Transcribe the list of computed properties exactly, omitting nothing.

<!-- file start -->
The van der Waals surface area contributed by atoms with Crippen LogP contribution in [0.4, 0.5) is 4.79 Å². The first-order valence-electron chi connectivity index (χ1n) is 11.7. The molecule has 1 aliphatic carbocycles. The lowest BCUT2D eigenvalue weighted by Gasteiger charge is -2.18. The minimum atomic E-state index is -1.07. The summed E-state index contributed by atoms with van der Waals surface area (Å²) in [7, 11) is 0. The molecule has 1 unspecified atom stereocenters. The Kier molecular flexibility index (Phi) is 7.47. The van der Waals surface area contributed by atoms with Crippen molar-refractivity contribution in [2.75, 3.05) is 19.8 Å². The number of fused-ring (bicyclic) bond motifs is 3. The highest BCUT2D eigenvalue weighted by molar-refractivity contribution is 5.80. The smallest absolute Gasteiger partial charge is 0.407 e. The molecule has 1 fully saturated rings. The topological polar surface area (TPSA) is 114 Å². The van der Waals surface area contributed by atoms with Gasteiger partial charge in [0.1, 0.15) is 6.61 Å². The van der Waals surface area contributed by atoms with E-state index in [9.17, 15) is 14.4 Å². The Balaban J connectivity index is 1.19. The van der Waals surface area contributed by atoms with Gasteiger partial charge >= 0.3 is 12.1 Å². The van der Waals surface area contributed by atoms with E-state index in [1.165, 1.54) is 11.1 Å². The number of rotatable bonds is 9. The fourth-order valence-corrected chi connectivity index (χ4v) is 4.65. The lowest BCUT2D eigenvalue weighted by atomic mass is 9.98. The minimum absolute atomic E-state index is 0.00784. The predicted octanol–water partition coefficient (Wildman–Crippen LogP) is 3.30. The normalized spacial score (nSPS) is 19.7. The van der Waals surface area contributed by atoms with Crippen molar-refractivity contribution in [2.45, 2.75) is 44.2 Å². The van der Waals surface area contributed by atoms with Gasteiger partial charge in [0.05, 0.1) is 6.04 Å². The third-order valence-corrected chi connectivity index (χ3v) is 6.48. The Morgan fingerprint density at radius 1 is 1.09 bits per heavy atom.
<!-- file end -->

The van der Waals surface area contributed by atoms with Crippen LogP contribution in [0.4, 0.5) is 4.79 Å². The first-order valence-electron chi connectivity index (χ1n) is 11.7. The molecule has 1 aliphatic carbocycles. The lowest BCUT2D eigenvalue weighted by Gasteiger charge is -2.18. The minimum atomic E-state index is -1.07. The summed E-state index contributed by atoms with van der Waals surface area (Å²) in [7, 11) is 0. The molecule has 1 unspecified atom stereocenters. The Kier molecular flexibility index (Phi) is 7.47. The van der Waals surface area contributed by atoms with Crippen molar-refractivity contribution in [2.75, 3.05) is 19.8 Å². The number of fused-ring (bicyclic) bond motifs is 3. The highest BCUT2D eigenvalue weighted by molar-refractivity contribution is 5.80. The smallest absolute Gasteiger partial charge is 0.407 e. The molecule has 1 fully saturated rings. The topological polar surface area (TPSA) is 114 Å². The van der Waals surface area contributed by atoms with Gasteiger partial charge in [0.1, 0.15) is 6.61 Å². The van der Waals surface area contributed by atoms with E-state index in [9.17, 15) is 14.4 Å². The Balaban J connectivity index is 1.19. The van der Waals surface area contributed by atoms with Gasteiger partial charge >= 0.3 is 12.1 Å². The van der Waals surface area contributed by atoms with E-state index in [1.165, 1.54) is 11.1 Å². The number of rotatable bonds is 9. The fourth-order valence-corrected chi connectivity index (χ4v) is 4.65. The lowest BCUT2D eigenvalue weighted by atomic mass is 9.98. The minimum absolute atomic E-state index is 0.00784. The predicted octanol–water partition coefficient (Wildman–Crippen LogP) is 3.30. The normalized spacial score (nSPS) is 19.7. The van der Waals surface area contributed by atoms with Crippen molar-refractivity contribution in [2.45, 2.75) is 44.2 Å². The van der Waals surface area contributed by atoms with Gasteiger partial charge in [0.05, 0.1) is 6.04 Å². The third-order valence-corrected chi connectivity index (χ3v) is 6.48. The Morgan fingerprint density at radius 1 is 1.09 bits per heavy atom.